Intel® FPGAs have over 8 TB/s of on-die memory bandwidth. Therefore, solutions tend to keep the data on the device tightly coupled with the next compute. This minimizes the need to access external memory, which results in running at significantly lower frequencies. These lower frequencies and efficient compute implementations result in very powerful and efficient solutions. For example, FPGAs show up to an 80% power reduction when using AlexNet* (a convolutional neural network) compared to CPUs.
In addition to system acceleration and power efficiency, Intel® FPGAs help future proof systems. With such a dynamic technology as machine learning, which is evolving and changing constantly, Intel® FPGAs provide the flexibility unavailable in fixed devices. As precisions drop from 32-bit to 8-bit and even binary/ternary networks, an FPGA has the flexibility to support those changes instantly. As next generation architectures and methodologies are developed, FPGAs will be there to implement them. By reprogramming an FPGA’s image, its functionality can be changed completely. Dedicated ASICs can provide a higher total cost of ownership (TCO) in the long run, and with such a dynamic technology, there is a higher and higher threshold to warrant building them, especially if FPGAs can meet a system’s needs.
Some markets demand longevity and high reliability from hardware with systems being deployed for 5, 10, 15, or more years in harsh environments. For example, imagine putting smart cameras on the street or compute systems in automobiles and requiring the same 18 month refresh cycle that CPUs and GPUs expect. The FPGAs flexibility enables users to update the hardware capabilities for the system without requiring a hardware refresh. This results in longer lifespans of deployed products. FPGAs have a history of long production cycles with devices being built for well over 15 to 20 years. They have been used in space, military, and extremely high reliability environments for decades.
For these reasons and more, developers at all levels need to understand how the Intel’s AI Ecosystem and portfolio employs Intel® FPGAs. This knowledge will enable developers to use Intel® FPGAs to accelerate and extend the life and efficiency of AI applications.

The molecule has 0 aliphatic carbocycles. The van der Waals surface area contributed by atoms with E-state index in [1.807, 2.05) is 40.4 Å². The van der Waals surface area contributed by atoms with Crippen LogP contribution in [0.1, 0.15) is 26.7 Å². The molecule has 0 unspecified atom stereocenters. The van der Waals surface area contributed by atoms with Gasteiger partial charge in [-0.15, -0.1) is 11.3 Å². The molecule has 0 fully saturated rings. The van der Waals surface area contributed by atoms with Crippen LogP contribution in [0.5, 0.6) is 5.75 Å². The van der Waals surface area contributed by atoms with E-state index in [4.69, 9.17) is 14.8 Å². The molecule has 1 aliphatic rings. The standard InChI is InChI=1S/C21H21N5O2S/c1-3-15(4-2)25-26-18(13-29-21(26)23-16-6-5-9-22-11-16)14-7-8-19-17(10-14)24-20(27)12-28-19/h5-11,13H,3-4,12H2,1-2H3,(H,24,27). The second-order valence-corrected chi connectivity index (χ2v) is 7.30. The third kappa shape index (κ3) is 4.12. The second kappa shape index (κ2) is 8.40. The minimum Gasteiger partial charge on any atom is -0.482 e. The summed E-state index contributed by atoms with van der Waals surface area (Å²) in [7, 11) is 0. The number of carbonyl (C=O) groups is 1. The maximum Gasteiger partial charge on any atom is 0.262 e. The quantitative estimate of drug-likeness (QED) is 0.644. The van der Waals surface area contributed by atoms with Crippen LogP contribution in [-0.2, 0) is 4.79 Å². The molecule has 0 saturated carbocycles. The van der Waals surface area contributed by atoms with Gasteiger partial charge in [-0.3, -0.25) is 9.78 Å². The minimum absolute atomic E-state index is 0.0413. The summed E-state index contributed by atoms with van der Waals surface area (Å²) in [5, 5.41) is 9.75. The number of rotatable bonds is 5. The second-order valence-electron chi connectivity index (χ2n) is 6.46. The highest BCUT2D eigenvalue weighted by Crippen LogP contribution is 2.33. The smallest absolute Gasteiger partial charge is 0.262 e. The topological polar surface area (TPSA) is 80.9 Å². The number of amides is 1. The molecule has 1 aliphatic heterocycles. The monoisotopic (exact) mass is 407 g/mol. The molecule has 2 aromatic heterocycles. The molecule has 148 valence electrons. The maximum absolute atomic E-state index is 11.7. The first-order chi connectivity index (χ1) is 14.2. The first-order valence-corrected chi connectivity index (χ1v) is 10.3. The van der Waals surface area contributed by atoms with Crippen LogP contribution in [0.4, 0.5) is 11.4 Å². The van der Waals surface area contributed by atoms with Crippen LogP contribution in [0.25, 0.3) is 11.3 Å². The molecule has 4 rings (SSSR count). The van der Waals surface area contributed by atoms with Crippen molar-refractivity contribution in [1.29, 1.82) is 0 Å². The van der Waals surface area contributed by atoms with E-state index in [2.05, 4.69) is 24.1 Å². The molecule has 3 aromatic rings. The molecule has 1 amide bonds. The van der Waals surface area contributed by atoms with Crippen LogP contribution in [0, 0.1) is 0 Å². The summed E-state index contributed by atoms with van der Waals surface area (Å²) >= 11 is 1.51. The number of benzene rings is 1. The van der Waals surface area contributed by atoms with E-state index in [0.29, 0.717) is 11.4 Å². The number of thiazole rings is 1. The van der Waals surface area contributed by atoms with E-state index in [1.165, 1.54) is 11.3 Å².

Most developers know FPGAs are flexible and robust devices providing a wide variety of uses:
But not all developers know how to access Intel® FPGAs’ potential or that they can do so with shorter-than-ever design cycles (illustrated in Figure 4).
Figure 4. Intel’s AI ecosystem is now enabled for FPGA.
To help developers bring FPGAs to market running machine learning workloads, Intel has shortened the design time for developers by creating a set of API layers. Developers can interface with the API layers based on their level of expertise, as outlined in Figure 5.
Figure 5. Four Entry Points for Developers
Typical users can start at the SDK or framework level. More advanced users, who want to build their own software stack, can enter at the Software API layer. The Software API layer abstracts away the lower-level OpenCL™ runtime and is the same API the libraries use. Customers who want to build their own software stack can enter at the C++ Embedded API Layer. Advanced platform developers who want to add more than machine learning to their FPGA—such as support for asynchronous parallel compute offload functions or modified source code—can enter in at the OpenCL™ Host Runtime API level or the Intel Deep Learning Architecture Library level, if they want to customize the machine learning library.
Several design entry methods are available for power users looking to modify source code and customize the topology by adding custom primitives. Developers can customize their solutions by using traditional RTL (Verilog or VHDL), which is common for FPGA developers, or the higher level compute languages, such as C/C++ or OpenCL™. By offering these various entry points for developers, Intel makes implementing FPGAs accessible for various skillsets in a timely manner.
Intel is uniquely positioned for AI development—the Intel’s AI Ecosystem offers solutions for all aspects of AI by providing a unified front end for a variety of backend technologies, from hardware to edge devices. In addition, Intel’s ecosystem is now fully enabled for FPGA. Intel® FPGAs provide numerous benefits, including system acceleration opportunities, power efficiency, and future proofing, due to FPGAs’ long lifespans, flexibility, and re-configurability. Finally, to help propel AI today and into the future, Intel AI solutions allow a variety of language-agnostic entry points for developers at all skillset levels.
Intel's compilers may or may not optimize to the same degree for non-Intel microprocessors for optimizations that are not unique to Intel microprocessors. These optimizations include SSE2, SSE3, and SSSE3 instruction sets and other optimizations. Intel does not guarantee the availability, functionality, or effectiveness of any optimization on microprocessors not manufactured by Intel. Microprocessor-dependent optimizations in this product are intended for use with Intel microprocessors. Certain optimizations not specific to Intel microarchitecture are reserved for Intel microprocessors. Please refer to the applicable product User and Reference Guides for more information regarding the specific instruction sets covered by this notice.